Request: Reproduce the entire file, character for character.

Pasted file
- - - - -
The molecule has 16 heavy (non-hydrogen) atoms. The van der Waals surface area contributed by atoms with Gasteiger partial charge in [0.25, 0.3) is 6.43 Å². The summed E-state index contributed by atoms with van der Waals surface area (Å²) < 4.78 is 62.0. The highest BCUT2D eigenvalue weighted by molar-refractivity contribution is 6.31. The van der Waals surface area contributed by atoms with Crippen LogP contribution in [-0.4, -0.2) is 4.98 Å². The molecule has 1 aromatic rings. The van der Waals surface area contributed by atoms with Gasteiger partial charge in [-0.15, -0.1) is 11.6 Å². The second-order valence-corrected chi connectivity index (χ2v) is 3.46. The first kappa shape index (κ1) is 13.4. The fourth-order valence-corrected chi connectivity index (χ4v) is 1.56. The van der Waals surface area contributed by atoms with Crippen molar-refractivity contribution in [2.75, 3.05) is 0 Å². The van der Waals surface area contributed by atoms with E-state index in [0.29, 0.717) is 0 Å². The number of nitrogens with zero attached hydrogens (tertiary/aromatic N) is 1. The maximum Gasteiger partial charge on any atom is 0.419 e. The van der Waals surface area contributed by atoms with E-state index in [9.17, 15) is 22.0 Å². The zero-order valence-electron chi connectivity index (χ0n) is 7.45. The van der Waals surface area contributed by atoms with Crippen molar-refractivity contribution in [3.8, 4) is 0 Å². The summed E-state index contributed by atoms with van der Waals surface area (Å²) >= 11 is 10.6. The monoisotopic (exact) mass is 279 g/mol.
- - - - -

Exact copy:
The molecule has 16 heavy (non-hydrogen) atoms. The van der Waals surface area contributed by atoms with Gasteiger partial charge in [0.25, 0.3) is 6.43 Å². The summed E-state index contributed by atoms with van der Waals surface area (Å²) < 4.78 is 62.0. The highest BCUT2D eigenvalue weighted by molar-refractivity contribution is 6.31. The van der Waals surface area contributed by atoms with Crippen LogP contribution in [-0.4, -0.2) is 4.98 Å². The molecule has 1 aromatic rings. The van der Waals surface area contributed by atoms with Gasteiger partial charge in [-0.15, -0.1) is 11.6 Å². The second-order valence-corrected chi connectivity index (χ2v) is 3.46. The first kappa shape index (κ1) is 13.4. The fourth-order valence-corrected chi connectivity index (χ4v) is 1.56. The van der Waals surface area contributed by atoms with Crippen molar-refractivity contribution in [2.75, 3.05) is 0 Å². The van der Waals surface area contributed by atoms with E-state index in [0.29, 0.717) is 0 Å². The number of nitrogens with zero attached hydrogens (tertiary/aromatic N) is 1. The maximum Gasteiger partial charge on any atom is 0.419 e. The van der Waals surface area contributed by atoms with E-state index in [9.17, 15) is 22.0 Å². The zero-order valence-electron chi connectivity index (χ0n) is 7.45. The van der Waals surface area contributed by atoms with Crippen molar-refractivity contribution in [3.8, 4) is 0 Å². The summed E-state index contributed by atoms with van der Waals surface area (Å²) >= 11 is 10.6. The monoisotopic (exact) mass is 279 g/mol.